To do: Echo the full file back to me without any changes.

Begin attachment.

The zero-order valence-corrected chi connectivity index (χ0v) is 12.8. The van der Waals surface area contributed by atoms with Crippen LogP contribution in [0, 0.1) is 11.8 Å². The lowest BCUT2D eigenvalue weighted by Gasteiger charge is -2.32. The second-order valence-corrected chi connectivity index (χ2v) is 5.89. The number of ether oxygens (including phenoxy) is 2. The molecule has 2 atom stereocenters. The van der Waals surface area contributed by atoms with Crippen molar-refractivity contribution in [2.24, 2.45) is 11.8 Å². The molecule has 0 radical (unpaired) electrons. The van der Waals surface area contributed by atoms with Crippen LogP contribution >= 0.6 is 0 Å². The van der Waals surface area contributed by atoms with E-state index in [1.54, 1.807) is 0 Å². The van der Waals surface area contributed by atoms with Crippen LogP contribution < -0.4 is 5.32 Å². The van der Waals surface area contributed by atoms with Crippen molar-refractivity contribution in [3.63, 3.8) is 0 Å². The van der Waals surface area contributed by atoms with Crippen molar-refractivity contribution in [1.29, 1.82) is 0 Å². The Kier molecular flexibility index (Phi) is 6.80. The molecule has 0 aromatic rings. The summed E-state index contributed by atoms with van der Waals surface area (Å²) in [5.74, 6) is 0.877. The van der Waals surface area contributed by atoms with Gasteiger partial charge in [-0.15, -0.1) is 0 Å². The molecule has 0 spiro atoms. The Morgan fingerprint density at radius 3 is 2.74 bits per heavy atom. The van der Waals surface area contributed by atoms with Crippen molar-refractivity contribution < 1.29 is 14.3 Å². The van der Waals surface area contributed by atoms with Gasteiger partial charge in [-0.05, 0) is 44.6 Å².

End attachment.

The zero-order valence-corrected chi connectivity index (χ0v) is 12.8. The van der Waals surface area contributed by atoms with Crippen LogP contribution in [0, 0.1) is 11.8 Å². The lowest BCUT2D eigenvalue weighted by Gasteiger charge is -2.32. The second-order valence-corrected chi connectivity index (χ2v) is 5.89. The number of ether oxygens (including phenoxy) is 2. The molecule has 2 atom stereocenters. The van der Waals surface area contributed by atoms with Crippen molar-refractivity contribution in [2.24, 2.45) is 11.8 Å². The molecule has 0 radical (unpaired) electrons. The van der Waals surface area contributed by atoms with Crippen LogP contribution >= 0.6 is 0 Å². The van der Waals surface area contributed by atoms with E-state index in [1.54, 1.807) is 0 Å². The van der Waals surface area contributed by atoms with Crippen LogP contribution < -0.4 is 5.32 Å². The van der Waals surface area contributed by atoms with Crippen molar-refractivity contribution in [3.63, 3.8) is 0 Å². The van der Waals surface area contributed by atoms with Crippen molar-refractivity contribution in [1.29, 1.82) is 0 Å². The Kier molecular flexibility index (Phi) is 6.80. The molecule has 0 aromatic rings. The summed E-state index contributed by atoms with van der Waals surface area (Å²) in [5.74, 6) is 0.877. The van der Waals surface area contributed by atoms with Gasteiger partial charge in [-0.15, -0.1) is 0 Å². The molecule has 0 spiro atoms. The Morgan fingerprint density at radius 3 is 2.74 bits per heavy atom. The van der Waals surface area contributed by atoms with Crippen molar-refractivity contribution < 1.29 is 14.3 Å². The van der Waals surface area contributed by atoms with Gasteiger partial charge in [-0.05, 0) is 44.6 Å².